These are not questions that can typically be answered in only one session. It takes time for students to consider options, try some things out, come back to bounce off some more ideas. This is why advising is not just about keeping on-track for graduation. It’s about developing a relationship with students over time, based on many meetings and discussions, and focusing on what we can do to help our students reach their goals.

Monday, October 25, 2010

Changes in Latitudes.... *

Fall is progressing in Vermont. The peak colors are past, we’ve had our first snow on Mount Mansfield and frost in the Champlain Valley, and the leaves have been falling from the trees. But it’s still sunny and warm down at the School for Field Studies field station on South Caicos Island, where SMC Bio major Emma Fox has been enjoying her fall semester abroad studying marine biology.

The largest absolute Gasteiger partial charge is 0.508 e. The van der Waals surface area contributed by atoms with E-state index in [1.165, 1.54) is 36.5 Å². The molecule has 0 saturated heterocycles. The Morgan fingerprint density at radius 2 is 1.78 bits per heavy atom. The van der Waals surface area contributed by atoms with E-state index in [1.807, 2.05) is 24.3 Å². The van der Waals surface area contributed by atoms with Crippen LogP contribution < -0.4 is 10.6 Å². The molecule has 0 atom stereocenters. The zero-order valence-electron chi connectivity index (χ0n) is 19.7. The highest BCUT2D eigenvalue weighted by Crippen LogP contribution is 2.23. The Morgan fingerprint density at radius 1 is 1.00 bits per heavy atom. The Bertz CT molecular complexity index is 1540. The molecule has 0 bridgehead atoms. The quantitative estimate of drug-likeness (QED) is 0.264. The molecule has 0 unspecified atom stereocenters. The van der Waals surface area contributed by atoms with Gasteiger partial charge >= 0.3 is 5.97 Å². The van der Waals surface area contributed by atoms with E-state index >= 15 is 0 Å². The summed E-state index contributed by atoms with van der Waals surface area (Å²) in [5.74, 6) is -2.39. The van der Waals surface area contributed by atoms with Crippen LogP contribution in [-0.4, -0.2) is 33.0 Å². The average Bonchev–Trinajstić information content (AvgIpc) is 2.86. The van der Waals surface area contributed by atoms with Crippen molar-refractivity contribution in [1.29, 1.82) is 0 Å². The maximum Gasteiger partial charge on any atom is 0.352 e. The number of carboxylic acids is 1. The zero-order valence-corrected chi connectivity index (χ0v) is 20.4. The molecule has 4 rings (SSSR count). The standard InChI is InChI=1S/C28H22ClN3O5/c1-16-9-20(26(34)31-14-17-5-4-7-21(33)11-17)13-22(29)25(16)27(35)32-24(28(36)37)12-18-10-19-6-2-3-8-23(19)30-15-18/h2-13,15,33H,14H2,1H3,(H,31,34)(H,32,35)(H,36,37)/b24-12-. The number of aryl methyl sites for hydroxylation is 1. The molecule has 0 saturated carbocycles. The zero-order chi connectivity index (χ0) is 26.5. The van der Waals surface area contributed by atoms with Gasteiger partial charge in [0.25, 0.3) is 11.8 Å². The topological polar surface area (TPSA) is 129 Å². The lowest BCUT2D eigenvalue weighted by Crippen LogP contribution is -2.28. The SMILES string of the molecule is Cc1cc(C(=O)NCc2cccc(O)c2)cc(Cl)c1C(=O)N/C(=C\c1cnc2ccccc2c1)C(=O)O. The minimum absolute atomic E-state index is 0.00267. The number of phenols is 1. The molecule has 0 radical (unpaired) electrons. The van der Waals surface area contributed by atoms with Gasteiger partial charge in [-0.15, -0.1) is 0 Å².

I’ll let Emma speak for herself - “The SFS Center for Marine Resource Management Studies is located on South Caicos, TCI. Our building is the old (modest) Admiral's Arms hotel, which looks out onto Long Cay and the most beautiful turquoise water I've ever seen! The local flora and fauna convince me that this is nowhere near Vermont...little anole lizards and hermit crabs crawl all over grass and plants in the Center. We're in the water every single day, whether we're out identifying corals, mangroves, and assorted fish species or doing a conch assessment exercise in the Marine Protected Area just offshore.